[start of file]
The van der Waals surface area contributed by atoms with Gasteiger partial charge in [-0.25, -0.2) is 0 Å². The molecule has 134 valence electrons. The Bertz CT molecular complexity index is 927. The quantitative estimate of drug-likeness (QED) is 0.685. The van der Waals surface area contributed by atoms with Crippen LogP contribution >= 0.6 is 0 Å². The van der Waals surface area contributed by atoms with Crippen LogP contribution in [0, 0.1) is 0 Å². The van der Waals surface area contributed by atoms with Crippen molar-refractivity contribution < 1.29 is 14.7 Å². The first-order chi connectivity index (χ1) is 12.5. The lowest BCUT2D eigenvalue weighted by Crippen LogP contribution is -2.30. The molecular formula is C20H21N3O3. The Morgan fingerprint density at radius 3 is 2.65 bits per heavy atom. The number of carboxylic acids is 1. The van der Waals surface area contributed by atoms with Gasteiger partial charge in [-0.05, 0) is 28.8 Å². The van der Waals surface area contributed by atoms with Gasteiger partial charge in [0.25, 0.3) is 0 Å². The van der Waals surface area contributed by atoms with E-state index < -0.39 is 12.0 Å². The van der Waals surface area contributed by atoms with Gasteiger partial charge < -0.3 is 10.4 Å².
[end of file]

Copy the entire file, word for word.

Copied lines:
The van der Waals surface area contributed by atoms with Gasteiger partial charge in [-0.25, -0.2) is 0 Å². The molecule has 134 valence electrons. The Bertz CT molecular complexity index is 927. The quantitative estimate of drug-likeness (QED) is 0.685. The van der Waals surface area contributed by atoms with Crippen LogP contribution >= 0.6 is 0 Å². The van der Waals surface area contributed by atoms with Crippen LogP contribution in [0, 0.1) is 0 Å². The van der Waals surface area contributed by atoms with Crippen molar-refractivity contribution < 1.29 is 14.7 Å². The first-order chi connectivity index (χ1) is 12.5. The lowest BCUT2D eigenvalue weighted by Crippen LogP contribution is -2.30. The molecular formula is C20H21N3O3. The Morgan fingerprint density at radius 3 is 2.65 bits per heavy atom. The number of carboxylic acids is 1. The van der Waals surface area contributed by atoms with Gasteiger partial charge in [-0.05, 0) is 28.8 Å². The van der Waals surface area contributed by atoms with Gasteiger partial charge in [0.25, 0.3) is 0 Å². The van der Waals surface area contributed by atoms with E-state index < -0.39 is 12.0 Å². The van der Waals surface area contributed by atoms with Gasteiger partial charge < -0.3 is 10.4 Å².